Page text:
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  • Cindy Ellis

Sunset and Silhouette Photography

The best tip for sunset photography is to pick your spot ahead of time.

For instance, as you take your walk today, find a perfect location for sunset photography. Remember to find out when the sun sets and plan to be there at least 30 minutes earlier to claim your spot and have time to set up your tripod and camera. Don't forget your remote or cable release. Also remember to protect your camera from the elements. Water and sand are your camera's worst enemy. If your camera seems to have a problem autofocusing, then switch to manual focus at infinity. Many compact cameras have this option as well.

Weather:

A clear day is not the best day for sunset pictures. For instance clouds and fog can make your photo more intense and interesting

Creating a Silhouette:

Creating a silhouette is often a useful tool when photographing people, objects or landscape against the light. The light can be natural, such as a sunset or an open arch. Make sure the flash is off.

Calculating Exposure when the sun in your prime light source:

Use a spot meter and meter off the sky away from the sun's main hot spot. This technique will give you a silhouette look to your sunset.

If your photo still seems too light, try exposure compensation of minus one.

If your photo too dark, try exposure compensation of plus one

If you have a compact camera, use the sunset or silhouette mode. If your camera does not have these modes then shoot on auto or landscape with the flash disabled.

Use a tripod:

Using a tripod allows you to align the horizon easily. Using your tripod in combination with remote or self timer can eliminate camera shake when your shutter speed falls below 1/125 second.

Avoid flare:

According to Wikipedia, "flare is particularly caused by a very bright light sources either in the image - which produces visible artifacts - or shining into the lens but not in the image - which produces a haze. Most commonly, this occurs when shooting into the sun (when the sun is in frame or the lens is pointed in the direction of the sun), and is reduced by using a lens hood or lens shade." In short use a lens hood or avoid shooting directly into the sun. Certain filters like polarizers can reduce unwanted reflections as well as add drama and contrast to your photo. Some photographers like a little creative "flare" and photoshop has an application to apply flare in the post processing of your image.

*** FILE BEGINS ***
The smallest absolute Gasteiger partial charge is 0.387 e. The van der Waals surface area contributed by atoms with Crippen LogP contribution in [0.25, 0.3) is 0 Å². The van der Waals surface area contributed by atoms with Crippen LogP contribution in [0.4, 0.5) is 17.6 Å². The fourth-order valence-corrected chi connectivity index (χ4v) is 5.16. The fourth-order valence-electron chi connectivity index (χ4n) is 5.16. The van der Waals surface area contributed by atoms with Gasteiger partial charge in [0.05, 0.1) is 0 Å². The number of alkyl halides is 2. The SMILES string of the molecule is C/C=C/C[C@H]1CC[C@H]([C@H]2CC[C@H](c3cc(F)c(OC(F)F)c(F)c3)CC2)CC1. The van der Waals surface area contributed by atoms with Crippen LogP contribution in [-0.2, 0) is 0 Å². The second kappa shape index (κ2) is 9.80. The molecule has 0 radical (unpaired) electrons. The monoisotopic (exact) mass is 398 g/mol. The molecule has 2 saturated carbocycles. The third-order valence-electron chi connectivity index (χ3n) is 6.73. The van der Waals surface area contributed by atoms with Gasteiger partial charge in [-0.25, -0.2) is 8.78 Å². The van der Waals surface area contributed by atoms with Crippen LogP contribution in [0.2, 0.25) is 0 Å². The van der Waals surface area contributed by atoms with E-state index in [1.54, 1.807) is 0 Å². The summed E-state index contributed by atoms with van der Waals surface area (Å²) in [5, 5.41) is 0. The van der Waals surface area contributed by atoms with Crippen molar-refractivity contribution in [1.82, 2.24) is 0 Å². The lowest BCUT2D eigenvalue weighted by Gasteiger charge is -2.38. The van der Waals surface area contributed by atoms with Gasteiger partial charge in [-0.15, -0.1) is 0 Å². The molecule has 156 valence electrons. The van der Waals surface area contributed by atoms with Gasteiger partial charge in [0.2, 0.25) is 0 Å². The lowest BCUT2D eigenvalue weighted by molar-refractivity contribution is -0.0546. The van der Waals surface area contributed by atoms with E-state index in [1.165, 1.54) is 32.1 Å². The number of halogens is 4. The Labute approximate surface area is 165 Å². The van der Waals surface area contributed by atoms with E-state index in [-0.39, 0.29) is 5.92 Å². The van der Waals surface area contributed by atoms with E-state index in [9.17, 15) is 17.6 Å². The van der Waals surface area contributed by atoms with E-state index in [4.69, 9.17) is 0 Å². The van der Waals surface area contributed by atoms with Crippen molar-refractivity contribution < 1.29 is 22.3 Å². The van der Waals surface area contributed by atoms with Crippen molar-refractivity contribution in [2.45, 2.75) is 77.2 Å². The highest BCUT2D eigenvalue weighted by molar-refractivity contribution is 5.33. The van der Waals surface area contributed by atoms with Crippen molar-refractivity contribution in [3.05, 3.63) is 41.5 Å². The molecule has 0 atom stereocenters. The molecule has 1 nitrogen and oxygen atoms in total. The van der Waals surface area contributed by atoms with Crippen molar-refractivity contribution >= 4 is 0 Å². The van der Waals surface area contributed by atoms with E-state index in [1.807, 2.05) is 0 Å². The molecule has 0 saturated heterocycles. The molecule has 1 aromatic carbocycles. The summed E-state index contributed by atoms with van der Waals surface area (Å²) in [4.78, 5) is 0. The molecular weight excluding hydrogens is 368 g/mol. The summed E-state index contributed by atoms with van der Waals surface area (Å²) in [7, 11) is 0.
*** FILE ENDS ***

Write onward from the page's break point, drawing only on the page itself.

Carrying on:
Composition:

Remember your rule of thirds. The photograph below " demonstrates the application of the rule of thirds. The horizon sits at the horizontal line dividing the lower third of the photo from the upper two-thirds. The tree sits at the intersection of two lines, sometimes called a power point or a crash point. Points of interest in the photo don't have to actually touch one of these lines to take advantage of the rule of thirds. For example, the brightest part of the sky near the horizon where the sun recently set does not fall directly on one of the lines, but does fall near the intersection of two of the lines, close enough to take advantage of the rule."---Wikipedia. Some cameras and camera phone allow you to apply grid lines to the display which make using the rule of thirds and lining us the horizon easier.


Need more tips join us on Saturday, May 2nd at 10am on zoom.us. for a video chat on shooting sunsets and silhouettes. Email Cindy at info@mccamera.com for zoom meeting number and password.



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